Electric cars – will the UK follow in the footsteps of Norway and Japan?
Battery storage has become the latest hot topic of the energy industry and one technology that naturally goes hand-in-hand with advances in battery storage is the electric car. We take a brief look at how other countries have lead by example in this area and what incentives are currently available in the UK.
Japan has a reputation for being space-efficient and a global leader of technological development. This is certainly reflected in the light vehicle fleet of the country; the popular 660cc kei cars and trucks are surprisingly roomy for their size, exempt from certain taxes and can run up to 58 miles per gallon. Why then do so many Japanese opt for electric vehicles (EVs)?
Since the early nineties, for over a decade the government incentivised the purchase of electric vehicles, offering a subsidy of up to 50% of the total cost. From 2013, EV purchasers can claim up to 850,000 yen. In addition, they are exempt from automobile acquisition tax (5% of the purchase price) and automobile weight tax. Electric vehicles also see a reduction from annual automobile tax.
During 2012, global sales of electric vehicles were led by Japan, with 28% market share of the total sales.
The charging infrastructure for electric vehicles rose from just 60 public charging points in 2010 to 1,381 in 2012. The government has set a target to deploy 2 million slow chargers and 5000 fast charging points by 2020.
That said, the current Prime Minister, Shinzo Abe, doesn’t believe the popularity of electric vehicles will last once hydrogen fuel cell cars become more affordable. The Japanese government hopes to introduce subsidies and tax breaks for fuel cell vehicles, as well as more hydrogen fuel stations. They hope for the cost of a fuel cell vehicle to fall to $20,000 by 2025.
Japanese car manufacturers including Toyota, Honda and Hyundai are all developing hydrogen fuel cell vehicles, although they anticipate the initial uptake to be slow. Toyota predicts a combination of electric vehicles and hydrogen vehicles in the medium term but in the long term they believe hydrogen vehicles will overtake because of their fast re-fuelling time and ability to travel a greater distance on a single refuel.
Another advantage to both electric vehicles and hydrogen vehicles is that they can be indirectly powered by renewables. This is a major benefit in Japan, solar farms are plentiful.
Tokyo is set to become the city with the highest number of electric vehicles by 2023, with 260,000 vehicles (2.3% of the total light vehicles), overtaking the current leader, Los Angeles.
Cities with smaller populations will reach higher figures proportionally. For example, electric vehicles in Oslo are expected to represent 10.7% of the cities light vehicle fleet by 2023. In fact, Dinside Motor recently reported that electric vehicle and hybrid vehicle registrations in the country of Norway during March 2016 made up around 60% of total automotive registrations in the country during the month.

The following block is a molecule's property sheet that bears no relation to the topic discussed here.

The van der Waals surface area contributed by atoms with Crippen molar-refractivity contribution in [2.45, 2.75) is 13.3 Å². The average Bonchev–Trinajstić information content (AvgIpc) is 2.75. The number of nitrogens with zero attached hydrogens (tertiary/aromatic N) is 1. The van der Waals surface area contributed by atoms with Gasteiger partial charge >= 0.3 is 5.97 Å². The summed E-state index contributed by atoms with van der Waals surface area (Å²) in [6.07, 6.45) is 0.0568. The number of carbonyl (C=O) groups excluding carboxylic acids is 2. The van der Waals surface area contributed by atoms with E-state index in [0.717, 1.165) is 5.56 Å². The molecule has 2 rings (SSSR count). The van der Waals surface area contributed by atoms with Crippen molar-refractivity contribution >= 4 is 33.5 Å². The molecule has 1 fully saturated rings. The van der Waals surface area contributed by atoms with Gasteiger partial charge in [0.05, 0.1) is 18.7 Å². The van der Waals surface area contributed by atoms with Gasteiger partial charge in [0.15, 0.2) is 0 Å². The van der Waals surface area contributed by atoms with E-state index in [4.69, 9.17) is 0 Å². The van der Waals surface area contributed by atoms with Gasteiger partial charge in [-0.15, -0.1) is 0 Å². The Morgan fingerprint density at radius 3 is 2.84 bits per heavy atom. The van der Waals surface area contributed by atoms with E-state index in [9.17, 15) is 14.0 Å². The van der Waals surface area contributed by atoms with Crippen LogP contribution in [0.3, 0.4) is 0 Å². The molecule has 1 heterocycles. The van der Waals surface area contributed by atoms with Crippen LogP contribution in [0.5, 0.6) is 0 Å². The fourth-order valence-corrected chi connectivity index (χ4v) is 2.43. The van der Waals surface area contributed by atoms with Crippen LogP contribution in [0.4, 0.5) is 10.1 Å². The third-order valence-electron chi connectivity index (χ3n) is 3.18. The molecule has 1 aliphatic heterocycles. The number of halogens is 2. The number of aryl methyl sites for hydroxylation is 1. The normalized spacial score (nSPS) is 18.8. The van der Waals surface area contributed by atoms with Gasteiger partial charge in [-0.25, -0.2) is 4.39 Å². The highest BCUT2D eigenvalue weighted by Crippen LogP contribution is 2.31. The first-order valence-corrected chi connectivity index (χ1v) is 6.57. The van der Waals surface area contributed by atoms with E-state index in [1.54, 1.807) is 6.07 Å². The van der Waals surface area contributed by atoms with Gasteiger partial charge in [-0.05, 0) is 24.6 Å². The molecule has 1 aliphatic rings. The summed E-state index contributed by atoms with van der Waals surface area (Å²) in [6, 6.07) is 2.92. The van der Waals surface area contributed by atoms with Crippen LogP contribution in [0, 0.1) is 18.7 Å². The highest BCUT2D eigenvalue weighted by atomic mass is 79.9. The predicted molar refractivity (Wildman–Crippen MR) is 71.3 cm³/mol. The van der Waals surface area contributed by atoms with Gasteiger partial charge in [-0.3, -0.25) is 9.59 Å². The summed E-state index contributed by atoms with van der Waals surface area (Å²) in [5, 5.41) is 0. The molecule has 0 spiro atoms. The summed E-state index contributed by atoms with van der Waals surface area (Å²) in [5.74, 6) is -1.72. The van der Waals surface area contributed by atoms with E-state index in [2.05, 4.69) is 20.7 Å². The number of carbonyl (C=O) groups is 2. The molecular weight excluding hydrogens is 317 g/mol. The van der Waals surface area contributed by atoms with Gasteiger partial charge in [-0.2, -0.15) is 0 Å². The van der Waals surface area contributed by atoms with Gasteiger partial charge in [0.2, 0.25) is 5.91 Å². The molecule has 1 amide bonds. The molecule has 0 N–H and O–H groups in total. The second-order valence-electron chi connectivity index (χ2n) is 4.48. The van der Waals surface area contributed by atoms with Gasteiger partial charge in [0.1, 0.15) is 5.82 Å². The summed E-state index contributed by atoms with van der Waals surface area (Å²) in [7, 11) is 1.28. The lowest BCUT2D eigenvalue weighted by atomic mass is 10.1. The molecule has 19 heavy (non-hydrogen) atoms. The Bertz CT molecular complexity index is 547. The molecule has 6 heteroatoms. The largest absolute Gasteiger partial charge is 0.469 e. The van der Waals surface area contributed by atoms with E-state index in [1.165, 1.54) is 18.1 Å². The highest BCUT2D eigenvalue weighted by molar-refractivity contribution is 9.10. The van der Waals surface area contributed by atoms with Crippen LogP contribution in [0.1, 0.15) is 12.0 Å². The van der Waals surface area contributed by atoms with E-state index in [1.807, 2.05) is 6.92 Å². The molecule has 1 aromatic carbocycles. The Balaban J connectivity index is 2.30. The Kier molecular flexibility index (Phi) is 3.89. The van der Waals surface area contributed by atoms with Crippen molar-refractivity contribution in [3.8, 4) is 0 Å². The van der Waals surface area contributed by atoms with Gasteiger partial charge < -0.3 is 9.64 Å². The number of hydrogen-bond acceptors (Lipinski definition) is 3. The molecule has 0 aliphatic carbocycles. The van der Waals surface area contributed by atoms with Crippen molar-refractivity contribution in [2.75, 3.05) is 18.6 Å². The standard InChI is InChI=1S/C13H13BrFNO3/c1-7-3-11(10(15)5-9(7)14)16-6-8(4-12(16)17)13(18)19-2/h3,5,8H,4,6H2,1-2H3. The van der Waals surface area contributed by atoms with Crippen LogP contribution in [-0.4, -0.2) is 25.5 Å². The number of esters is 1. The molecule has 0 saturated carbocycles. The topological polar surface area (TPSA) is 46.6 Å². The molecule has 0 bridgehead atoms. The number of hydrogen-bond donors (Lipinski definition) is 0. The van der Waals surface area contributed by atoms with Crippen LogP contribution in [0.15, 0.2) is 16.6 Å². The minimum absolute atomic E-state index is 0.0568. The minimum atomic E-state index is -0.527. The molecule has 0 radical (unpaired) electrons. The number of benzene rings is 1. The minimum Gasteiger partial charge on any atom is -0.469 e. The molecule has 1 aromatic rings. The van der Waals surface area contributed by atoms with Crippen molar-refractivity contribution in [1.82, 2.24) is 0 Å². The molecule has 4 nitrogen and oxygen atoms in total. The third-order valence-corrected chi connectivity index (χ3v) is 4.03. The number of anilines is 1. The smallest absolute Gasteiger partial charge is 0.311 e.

Electric vehicles in Norway get free public parking, free ferry transport and are exempt from tolls on bridges, roads and tunnels. They pay no road tax, no sales tax and no VAT. They can even use free public charging points. Interestingly, Denmark offers similar generous incentives but the uptake has been far lower, perhaps due to a lack of awareness.
What about the UK?
The number of electric vehicle registrations has risen dramatically in the UK in the last few years. The government will currently subsidise the cost of a new electric car by up to £4500, although this incentive will be reviewed again in the near future.
In the UK, electric vehicles are exempt from paying Vehicle Excise Duty and the running costs can be considerably lower than a petrol vehicle, depending on your tariff. The incentives aren’t quite as attractive as Norway but an electric vehicle might work out cheaper if you are looking at purchasing a new car, particularly if you generate your own renewable energy.
There are currently just a handful of hydrogen fuelling points in the UK but this could rise if the hydrogen fuel cell vehicles become more popular.
The UK is also similar to Japan in that we now have a large resource of solar power that can be utilised to power either electric vehicles or hydrogen fuel, which needs to be stored under high pressure. This could be achieved using existing solar PV systems or by installing new systems that are now more affordable than ever. The introduction of battery storage will also play an important role in helping these technologies become viable alternatives to petrol vehicles.